I agree. This illustrates one of the problems I have with unaccredited programs. Unaccredited programs accept almost everyone and have little in the way of prerequisites. Bachelor's degree not required, good UGPA not required, LSAT not required. In other words there's no "weeding out" process previous to matriculation and many unqualified applicants are admitted. Not surprisingly a huge number fail the FYLSE and bar exam.
Certainly there are smart, successful graduates of unaccredited schools. I've had the pleasure of meeting several. Statisically, however, these graduates are the exception, not the rule. If someone hasn't demonstrated that they can succeed academically or on a standardized test (LSAT), I'm not sure what criteria (if any) is used to determine that they'll be able to pass the state legal exams.
Hi, Maintain. Good, thoughtful post. I have mixed emotions about unaccredited law schools. One the one hand, they may serve a purpose for the right person. On the other, that purpose is probably something other than putting a J.D. on one's resume in furtherance of applying for jobs as an attorney. I attend a CBE school. My decision to enroll required a balancing test similar to that which students of unaccredited schools would have to apply, even though my school is accredited in California and the school enjoys local respect. With an unaccredited school, you get the education, for whatever it's worth. A CBE school is only a few notches above that, since outside of the local legal market, the J.D. is pretty well meaningless, except maybe to non-attorneys. But I understood that when I enrolled. For me, the goal is less about enhancing my resume for job hunting and more about developing my capacity to analyze risk as an attorney. Once I've passed the bar, my mission will be accomplished. I already have an established career in insurance underwriting. A killer degree from a ranking ABA school would be suh-weet, but I don't believe it would advance my career much further than my blue collar J.D. will. Not enough to justify the hit that my retirement savings would take, at any rate. I'm in law school because 15 years into my career, I felt like I'd reached an insuperable plateau. I work with other lay underwriters who have been doing the same thing now for 35 years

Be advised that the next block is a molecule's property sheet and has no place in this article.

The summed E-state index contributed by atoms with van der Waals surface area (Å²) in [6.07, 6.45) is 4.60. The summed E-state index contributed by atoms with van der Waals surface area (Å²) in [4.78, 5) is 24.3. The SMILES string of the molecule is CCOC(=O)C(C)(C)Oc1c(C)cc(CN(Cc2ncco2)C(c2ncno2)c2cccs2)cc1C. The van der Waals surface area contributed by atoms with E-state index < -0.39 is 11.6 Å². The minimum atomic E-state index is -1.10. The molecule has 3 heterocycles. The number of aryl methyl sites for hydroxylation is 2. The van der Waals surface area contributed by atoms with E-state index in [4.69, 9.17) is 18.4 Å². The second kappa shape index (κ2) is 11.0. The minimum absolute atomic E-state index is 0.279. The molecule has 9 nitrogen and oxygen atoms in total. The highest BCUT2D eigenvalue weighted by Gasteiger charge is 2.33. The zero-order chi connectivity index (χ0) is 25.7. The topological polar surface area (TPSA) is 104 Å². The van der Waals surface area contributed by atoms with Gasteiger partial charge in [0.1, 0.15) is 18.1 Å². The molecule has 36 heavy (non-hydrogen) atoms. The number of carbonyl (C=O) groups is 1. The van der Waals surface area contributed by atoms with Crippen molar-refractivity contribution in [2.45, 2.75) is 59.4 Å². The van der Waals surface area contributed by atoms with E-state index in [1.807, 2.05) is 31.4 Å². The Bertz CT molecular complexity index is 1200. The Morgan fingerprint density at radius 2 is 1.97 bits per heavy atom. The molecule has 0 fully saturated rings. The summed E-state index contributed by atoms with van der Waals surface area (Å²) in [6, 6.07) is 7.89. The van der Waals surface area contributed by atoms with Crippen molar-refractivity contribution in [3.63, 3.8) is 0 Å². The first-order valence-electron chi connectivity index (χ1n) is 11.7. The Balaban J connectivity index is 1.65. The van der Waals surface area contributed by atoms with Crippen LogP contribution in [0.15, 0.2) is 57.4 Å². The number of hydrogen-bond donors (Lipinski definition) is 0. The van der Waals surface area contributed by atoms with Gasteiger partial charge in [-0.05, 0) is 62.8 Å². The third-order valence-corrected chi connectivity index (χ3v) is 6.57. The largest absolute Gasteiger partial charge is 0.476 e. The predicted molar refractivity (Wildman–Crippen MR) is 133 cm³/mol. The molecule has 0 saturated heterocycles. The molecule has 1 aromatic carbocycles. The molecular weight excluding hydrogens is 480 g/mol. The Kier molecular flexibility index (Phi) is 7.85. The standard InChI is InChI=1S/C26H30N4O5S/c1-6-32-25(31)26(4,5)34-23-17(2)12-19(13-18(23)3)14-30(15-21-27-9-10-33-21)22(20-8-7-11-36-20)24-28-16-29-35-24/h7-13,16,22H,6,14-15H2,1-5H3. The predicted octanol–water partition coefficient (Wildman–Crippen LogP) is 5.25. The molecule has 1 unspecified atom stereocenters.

. My only shot at rising above my lay peers is to become underwriting counsel. With a CBE education and a bar card, I'll rise well above my colleagues and I won't have to spend 35 years in the business to do it. The license makes all the difference. And my company is completely behind me. My mentoring attorneys have all said, "Just get the license." Fifteen years ago, when I had no experience and no industry contacts, the advice would have been different. But my law school alma mater won't matter as much once I pass the bar because my position and reputation within my company are already firmly established. That said, I'll never run the legal department. But that's not my goal, anyway.
I think unaccredited schools can serve a niche market of people who just want to learn how to apply the law, but don't intend to become BigLaw attorneys. On a more basic level, they also provide people who would never be accepted by regular law schools with a chance
to ride the bumper cars, as it were. Maybe their chances of success are slim, but inasmuch as the law applies to everybody, I believe everybody should have an opportunity to take a stab at it. If they get a hard dose of reality, well... That's life. But with unaccredited schools, at least giving it a try doesn't come at a ridiculous, crippling cost. And if they succeed against the odds, they'll do with the license whatever they can.
Personally, I would not not attend any institution of higher learning that wasn't at least accredited by my state. The statistics are scary enough for evening students like myself for passing the bar, so students of unaccredited institutions really
need to weigh the realities. But accreditation itself is a competitive field, and the higher the accreditation value, the higher the cost of enrolling. Prospective law students need to identify the point where the cost-to-value ratio satisfies their goals and investment-backed expectations.